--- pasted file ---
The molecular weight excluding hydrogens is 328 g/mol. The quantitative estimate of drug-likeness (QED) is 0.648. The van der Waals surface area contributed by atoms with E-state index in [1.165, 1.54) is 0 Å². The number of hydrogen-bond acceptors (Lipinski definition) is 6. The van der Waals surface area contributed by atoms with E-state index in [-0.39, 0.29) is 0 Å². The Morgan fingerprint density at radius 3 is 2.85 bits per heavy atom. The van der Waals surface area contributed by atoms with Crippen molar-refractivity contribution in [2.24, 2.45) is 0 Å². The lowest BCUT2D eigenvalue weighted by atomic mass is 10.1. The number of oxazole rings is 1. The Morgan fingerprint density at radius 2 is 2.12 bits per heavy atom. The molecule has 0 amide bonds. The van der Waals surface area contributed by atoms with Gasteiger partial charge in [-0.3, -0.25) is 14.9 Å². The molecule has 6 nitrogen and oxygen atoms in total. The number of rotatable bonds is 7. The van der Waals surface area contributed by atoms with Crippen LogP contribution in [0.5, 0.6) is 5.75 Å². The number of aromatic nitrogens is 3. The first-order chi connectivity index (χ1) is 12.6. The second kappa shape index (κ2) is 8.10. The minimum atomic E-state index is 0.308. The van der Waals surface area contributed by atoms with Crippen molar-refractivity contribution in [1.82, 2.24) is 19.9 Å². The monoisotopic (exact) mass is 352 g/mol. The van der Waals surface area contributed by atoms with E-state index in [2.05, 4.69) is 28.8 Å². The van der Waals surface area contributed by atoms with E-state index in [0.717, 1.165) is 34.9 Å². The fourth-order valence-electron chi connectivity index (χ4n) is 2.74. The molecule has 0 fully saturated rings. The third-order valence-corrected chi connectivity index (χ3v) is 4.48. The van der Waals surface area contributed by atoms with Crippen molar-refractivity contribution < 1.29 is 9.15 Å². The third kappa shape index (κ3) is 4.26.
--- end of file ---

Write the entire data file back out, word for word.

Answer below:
The molecular weight excluding hydrogens is 328 g/mol. The quantitative estimate of drug-likeness (QED) is 0.648. The van der Waals surface area contributed by atoms with E-state index in [1.165, 1.54) is 0 Å². The number of hydrogen-bond acceptors (Lipinski definition) is 6. The van der Waals surface area contributed by atoms with E-state index in [-0.39, 0.29) is 0 Å². The Morgan fingerprint density at radius 3 is 2.85 bits per heavy atom. The van der Waals surface area contributed by atoms with Crippen molar-refractivity contribution in [2.24, 2.45) is 0 Å². The lowest BCUT2D eigenvalue weighted by atomic mass is 10.1. The number of oxazole rings is 1. The Morgan fingerprint density at radius 2 is 2.12 bits per heavy atom. The molecule has 0 amide bonds. The van der Waals surface area contributed by atoms with Gasteiger partial charge in [-0.3, -0.25) is 14.9 Å². The molecule has 6 nitrogen and oxygen atoms in total. The number of rotatable bonds is 7. The van der Waals surface area contributed by atoms with Crippen LogP contribution in [0.5, 0.6) is 5.75 Å². The number of aromatic nitrogens is 3. The first-order chi connectivity index (χ1) is 12.6. The second kappa shape index (κ2) is 8.10. The minimum atomic E-state index is 0.308. The van der Waals surface area contributed by atoms with Crippen molar-refractivity contribution in [1.82, 2.24) is 19.9 Å². The monoisotopic (exact) mass is 352 g/mol. The van der Waals surface area contributed by atoms with E-state index in [2.05, 4.69) is 28.8 Å². The van der Waals surface area contributed by atoms with E-state index in [0.717, 1.165) is 34.9 Å². The fourth-order valence-electron chi connectivity index (χ4n) is 2.74. The molecule has 0 fully saturated rings. The third-order valence-corrected chi connectivity index (χ3v) is 4.48. The van der Waals surface area contributed by atoms with Crippen molar-refractivity contribution < 1.29 is 9.15 Å². The third kappa shape index (κ3) is 4.26.